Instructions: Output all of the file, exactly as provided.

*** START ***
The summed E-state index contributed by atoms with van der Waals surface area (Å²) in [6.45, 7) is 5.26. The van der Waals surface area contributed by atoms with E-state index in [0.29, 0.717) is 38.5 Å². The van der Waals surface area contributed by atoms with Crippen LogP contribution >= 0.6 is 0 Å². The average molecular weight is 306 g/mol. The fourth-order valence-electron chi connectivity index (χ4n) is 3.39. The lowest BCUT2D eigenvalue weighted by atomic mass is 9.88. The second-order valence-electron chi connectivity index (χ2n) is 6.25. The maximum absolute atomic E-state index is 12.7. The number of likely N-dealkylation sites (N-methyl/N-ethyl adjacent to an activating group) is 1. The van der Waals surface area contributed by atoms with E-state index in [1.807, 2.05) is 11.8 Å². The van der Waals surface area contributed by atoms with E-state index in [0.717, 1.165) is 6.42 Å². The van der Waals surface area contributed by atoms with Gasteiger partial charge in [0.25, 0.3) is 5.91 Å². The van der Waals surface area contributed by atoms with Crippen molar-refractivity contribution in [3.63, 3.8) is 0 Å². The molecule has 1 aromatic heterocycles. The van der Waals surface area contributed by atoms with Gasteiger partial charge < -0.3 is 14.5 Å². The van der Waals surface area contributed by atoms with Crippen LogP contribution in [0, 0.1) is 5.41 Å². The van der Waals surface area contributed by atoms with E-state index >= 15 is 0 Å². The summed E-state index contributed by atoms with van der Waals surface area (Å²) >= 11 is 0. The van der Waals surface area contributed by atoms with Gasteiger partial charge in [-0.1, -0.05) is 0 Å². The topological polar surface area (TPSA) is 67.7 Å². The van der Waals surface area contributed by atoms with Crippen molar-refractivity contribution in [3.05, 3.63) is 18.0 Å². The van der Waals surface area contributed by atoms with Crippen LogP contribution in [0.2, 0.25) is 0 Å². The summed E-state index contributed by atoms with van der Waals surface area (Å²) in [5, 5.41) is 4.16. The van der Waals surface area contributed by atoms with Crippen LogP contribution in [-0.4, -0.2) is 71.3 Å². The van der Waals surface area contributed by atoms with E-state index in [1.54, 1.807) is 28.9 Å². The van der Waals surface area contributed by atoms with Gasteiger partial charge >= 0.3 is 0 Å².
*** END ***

The summed E-state index contributed by atoms with van der Waals surface area (Å²) in [6.45, 7) is 5.26. The van der Waals surface area contributed by atoms with E-state index in [0.29, 0.717) is 38.5 Å². The van der Waals surface area contributed by atoms with Crippen LogP contribution >= 0.6 is 0 Å². The average molecular weight is 306 g/mol. The fourth-order valence-electron chi connectivity index (χ4n) is 3.39. The lowest BCUT2D eigenvalue weighted by atomic mass is 9.88. The second-order valence-electron chi connectivity index (χ2n) is 6.25. The maximum absolute atomic E-state index is 12.7. The number of likely N-dealkylation sites (N-methyl/N-ethyl adjacent to an activating group) is 1. The van der Waals surface area contributed by atoms with E-state index in [1.807, 2.05) is 11.8 Å². The van der Waals surface area contributed by atoms with E-state index in [0.717, 1.165) is 6.42 Å². The van der Waals surface area contributed by atoms with Gasteiger partial charge in [0.25, 0.3) is 5.91 Å². The van der Waals surface area contributed by atoms with Crippen molar-refractivity contribution in [3.63, 3.8) is 0 Å². The molecule has 1 aromatic heterocycles. The van der Waals surface area contributed by atoms with Gasteiger partial charge < -0.3 is 14.5 Å². The van der Waals surface area contributed by atoms with Crippen LogP contribution in [0, 0.1) is 5.41 Å². The van der Waals surface area contributed by atoms with E-state index >= 15 is 0 Å². The summed E-state index contributed by atoms with van der Waals surface area (Å²) >= 11 is 0. The van der Waals surface area contributed by atoms with Gasteiger partial charge in [-0.1, -0.05) is 0 Å². The topological polar surface area (TPSA) is 67.7 Å². The van der Waals surface area contributed by atoms with Crippen molar-refractivity contribution in [3.05, 3.63) is 18.0 Å². The van der Waals surface area contributed by atoms with Crippen LogP contribution in [0.2, 0.25) is 0 Å². The summed E-state index contributed by atoms with van der Waals surface area (Å²) in [5, 5.41) is 4.16. The van der Waals surface area contributed by atoms with Crippen LogP contribution in [-0.4, -0.2) is 71.3 Å². The van der Waals surface area contributed by atoms with E-state index in [1.54, 1.807) is 28.9 Å². The van der Waals surface area contributed by atoms with Gasteiger partial charge >= 0.3 is 0 Å².